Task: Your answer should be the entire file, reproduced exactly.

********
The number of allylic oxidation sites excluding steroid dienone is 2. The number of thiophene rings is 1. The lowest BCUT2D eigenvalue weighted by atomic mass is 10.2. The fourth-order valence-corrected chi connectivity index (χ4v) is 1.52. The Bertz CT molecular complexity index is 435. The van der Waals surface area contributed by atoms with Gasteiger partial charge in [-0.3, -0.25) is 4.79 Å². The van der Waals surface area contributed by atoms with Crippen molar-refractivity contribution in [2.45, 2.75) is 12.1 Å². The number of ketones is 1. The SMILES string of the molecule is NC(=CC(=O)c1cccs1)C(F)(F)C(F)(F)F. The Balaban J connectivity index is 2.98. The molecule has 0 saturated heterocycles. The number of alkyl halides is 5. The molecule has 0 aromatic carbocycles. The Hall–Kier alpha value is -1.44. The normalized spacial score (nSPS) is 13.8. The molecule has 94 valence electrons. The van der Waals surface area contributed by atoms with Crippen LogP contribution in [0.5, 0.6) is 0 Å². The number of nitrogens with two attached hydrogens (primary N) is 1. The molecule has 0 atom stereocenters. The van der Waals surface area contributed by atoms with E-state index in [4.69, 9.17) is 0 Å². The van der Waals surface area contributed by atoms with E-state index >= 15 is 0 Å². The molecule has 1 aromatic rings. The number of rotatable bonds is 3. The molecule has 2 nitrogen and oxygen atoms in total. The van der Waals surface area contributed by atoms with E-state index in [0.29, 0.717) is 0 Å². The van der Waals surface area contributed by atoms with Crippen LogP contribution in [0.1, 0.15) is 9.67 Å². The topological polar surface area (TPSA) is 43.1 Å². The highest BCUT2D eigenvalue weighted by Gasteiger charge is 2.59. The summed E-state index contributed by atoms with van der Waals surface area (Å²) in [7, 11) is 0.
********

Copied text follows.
The number of allylic oxidation sites excluding steroid dienone is 2. The number of thiophene rings is 1. The lowest BCUT2D eigenvalue weighted by atomic mass is 10.2. The fourth-order valence-corrected chi connectivity index (χ4v) is 1.52. The Bertz CT molecular complexity index is 435. The van der Waals surface area contributed by atoms with Gasteiger partial charge in [-0.3, -0.25) is 4.79 Å². The van der Waals surface area contributed by atoms with Crippen molar-refractivity contribution in [2.45, 2.75) is 12.1 Å². The number of ketones is 1. The SMILES string of the molecule is NC(=CC(=O)c1cccs1)C(F)(F)C(F)(F)F. The Balaban J connectivity index is 2.98. The molecule has 0 saturated heterocycles. The number of alkyl halides is 5. The molecule has 0 aromatic carbocycles. The Hall–Kier alpha value is -1.44. The normalized spacial score (nSPS) is 13.8. The molecule has 94 valence electrons. The van der Waals surface area contributed by atoms with Crippen LogP contribution in [0.5, 0.6) is 0 Å². The number of nitrogens with two attached hydrogens (primary N) is 1. The molecule has 0 atom stereocenters. The van der Waals surface area contributed by atoms with E-state index in [4.69, 9.17) is 0 Å². The van der Waals surface area contributed by atoms with E-state index >= 15 is 0 Å². The molecule has 1 aromatic rings. The number of rotatable bonds is 3. The molecule has 2 nitrogen and oxygen atoms in total. The van der Waals surface area contributed by atoms with E-state index in [0.29, 0.717) is 0 Å². The van der Waals surface area contributed by atoms with Crippen LogP contribution in [0.1, 0.15) is 9.67 Å². The topological polar surface area (TPSA) is 43.1 Å². The highest BCUT2D eigenvalue weighted by Gasteiger charge is 2.59. The summed E-state index contributed by atoms with van der Waals surface area (Å²) in [7, 11) is 0.